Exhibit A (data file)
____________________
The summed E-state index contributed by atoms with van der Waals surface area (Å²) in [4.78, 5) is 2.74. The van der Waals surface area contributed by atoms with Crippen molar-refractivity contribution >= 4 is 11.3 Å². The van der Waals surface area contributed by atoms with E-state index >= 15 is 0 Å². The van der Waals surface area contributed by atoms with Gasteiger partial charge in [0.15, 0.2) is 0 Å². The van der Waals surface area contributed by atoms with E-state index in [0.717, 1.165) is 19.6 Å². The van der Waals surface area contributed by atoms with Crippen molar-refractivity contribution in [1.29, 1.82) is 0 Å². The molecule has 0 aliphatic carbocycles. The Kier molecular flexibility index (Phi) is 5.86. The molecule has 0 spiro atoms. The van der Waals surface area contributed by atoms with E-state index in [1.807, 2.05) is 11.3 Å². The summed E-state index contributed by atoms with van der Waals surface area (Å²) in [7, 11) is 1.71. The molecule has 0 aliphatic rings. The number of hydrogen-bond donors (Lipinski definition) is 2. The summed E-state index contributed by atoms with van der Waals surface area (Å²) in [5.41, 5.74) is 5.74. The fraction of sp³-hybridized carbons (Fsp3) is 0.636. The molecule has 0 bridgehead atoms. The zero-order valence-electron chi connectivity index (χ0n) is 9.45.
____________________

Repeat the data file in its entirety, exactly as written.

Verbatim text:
The summed E-state index contributed by atoms with van der Waals surface area (Å²) in [4.78, 5) is 2.74. The van der Waals surface area contributed by atoms with Crippen molar-refractivity contribution >= 4 is 11.3 Å². The van der Waals surface area contributed by atoms with E-state index >= 15 is 0 Å². The van der Waals surface area contributed by atoms with Gasteiger partial charge in [0.15, 0.2) is 0 Å². The van der Waals surface area contributed by atoms with E-state index in [0.717, 1.165) is 19.6 Å². The van der Waals surface area contributed by atoms with Crippen molar-refractivity contribution in [1.29, 1.82) is 0 Å². The molecule has 0 aliphatic carbocycles. The Kier molecular flexibility index (Phi) is 5.86. The molecule has 0 spiro atoms. The van der Waals surface area contributed by atoms with E-state index in [1.807, 2.05) is 11.3 Å². The summed E-state index contributed by atoms with van der Waals surface area (Å²) in [7, 11) is 1.71. The molecule has 0 aliphatic rings. The number of hydrogen-bond donors (Lipinski definition) is 2. The summed E-state index contributed by atoms with van der Waals surface area (Å²) in [5.41, 5.74) is 5.74. The fraction of sp³-hybridized carbons (Fsp3) is 0.636. The molecule has 0 bridgehead atoms. The zero-order valence-electron chi connectivity index (χ0n) is 9.45.